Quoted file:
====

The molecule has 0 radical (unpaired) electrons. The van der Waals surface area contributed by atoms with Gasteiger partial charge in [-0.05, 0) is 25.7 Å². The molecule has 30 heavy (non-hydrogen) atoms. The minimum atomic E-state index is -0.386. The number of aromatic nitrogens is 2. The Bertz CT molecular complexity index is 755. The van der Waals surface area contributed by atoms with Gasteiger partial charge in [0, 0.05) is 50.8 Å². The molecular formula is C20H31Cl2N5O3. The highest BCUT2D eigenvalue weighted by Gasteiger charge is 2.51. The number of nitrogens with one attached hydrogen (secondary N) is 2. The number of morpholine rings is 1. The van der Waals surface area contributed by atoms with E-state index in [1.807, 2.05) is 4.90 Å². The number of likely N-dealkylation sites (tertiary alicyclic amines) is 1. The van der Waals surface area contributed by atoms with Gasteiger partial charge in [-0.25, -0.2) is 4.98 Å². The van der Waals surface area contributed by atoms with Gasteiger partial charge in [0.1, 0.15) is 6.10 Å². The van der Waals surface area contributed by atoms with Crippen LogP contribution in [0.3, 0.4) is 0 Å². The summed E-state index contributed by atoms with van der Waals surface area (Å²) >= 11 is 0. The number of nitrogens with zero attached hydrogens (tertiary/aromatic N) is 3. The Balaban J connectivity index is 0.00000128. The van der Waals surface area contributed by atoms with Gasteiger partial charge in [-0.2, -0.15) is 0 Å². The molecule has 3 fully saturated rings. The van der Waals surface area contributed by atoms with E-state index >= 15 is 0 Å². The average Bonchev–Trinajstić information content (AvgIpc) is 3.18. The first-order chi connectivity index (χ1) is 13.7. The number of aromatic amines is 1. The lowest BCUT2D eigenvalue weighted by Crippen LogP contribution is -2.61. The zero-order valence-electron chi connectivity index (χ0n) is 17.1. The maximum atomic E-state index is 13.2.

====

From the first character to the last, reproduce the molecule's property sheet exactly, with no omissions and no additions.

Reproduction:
The molecule has 0 radical (unpaired) electrons. The van der Waals surface area contributed by atoms with Gasteiger partial charge in [-0.05, 0) is 25.7 Å². The molecule has 30 heavy (non-hydrogen) atoms. The minimum atomic E-state index is -0.386. The number of aromatic nitrogens is 2. The Bertz CT molecular complexity index is 755. The van der Waals surface area contributed by atoms with Gasteiger partial charge in [0, 0.05) is 50.8 Å². The molecular formula is C20H31Cl2N5O3. The highest BCUT2D eigenvalue weighted by Gasteiger charge is 2.51. The number of nitrogens with one attached hydrogen (secondary N) is 2. The number of morpholine rings is 1. The van der Waals surface area contributed by atoms with E-state index in [1.807, 2.05) is 4.90 Å². The number of likely N-dealkylation sites (tertiary alicyclic amines) is 1. The van der Waals surface area contributed by atoms with Gasteiger partial charge in [-0.25, -0.2) is 4.98 Å². The van der Waals surface area contributed by atoms with Gasteiger partial charge in [0.1, 0.15) is 6.10 Å². The van der Waals surface area contributed by atoms with Crippen LogP contribution in [0.3, 0.4) is 0 Å². The summed E-state index contributed by atoms with van der Waals surface area (Å²) >= 11 is 0. The number of nitrogens with zero attached hydrogens (tertiary/aromatic N) is 3. The Balaban J connectivity index is 0.00000128. The van der Waals surface area contributed by atoms with Gasteiger partial charge in [-0.2, -0.15) is 0 Å². The molecule has 3 fully saturated rings. The van der Waals surface area contributed by atoms with E-state index >= 15 is 0 Å². The average Bonchev–Trinajstić information content (AvgIpc) is 3.18. The first-order chi connectivity index (χ1) is 13.7. The number of aromatic amines is 1. The lowest BCUT2D eigenvalue weighted by Crippen LogP contribution is -2.61. The zero-order valence-electron chi connectivity index (χ0n) is 17.1. The maximum atomic E-state index is 13.2.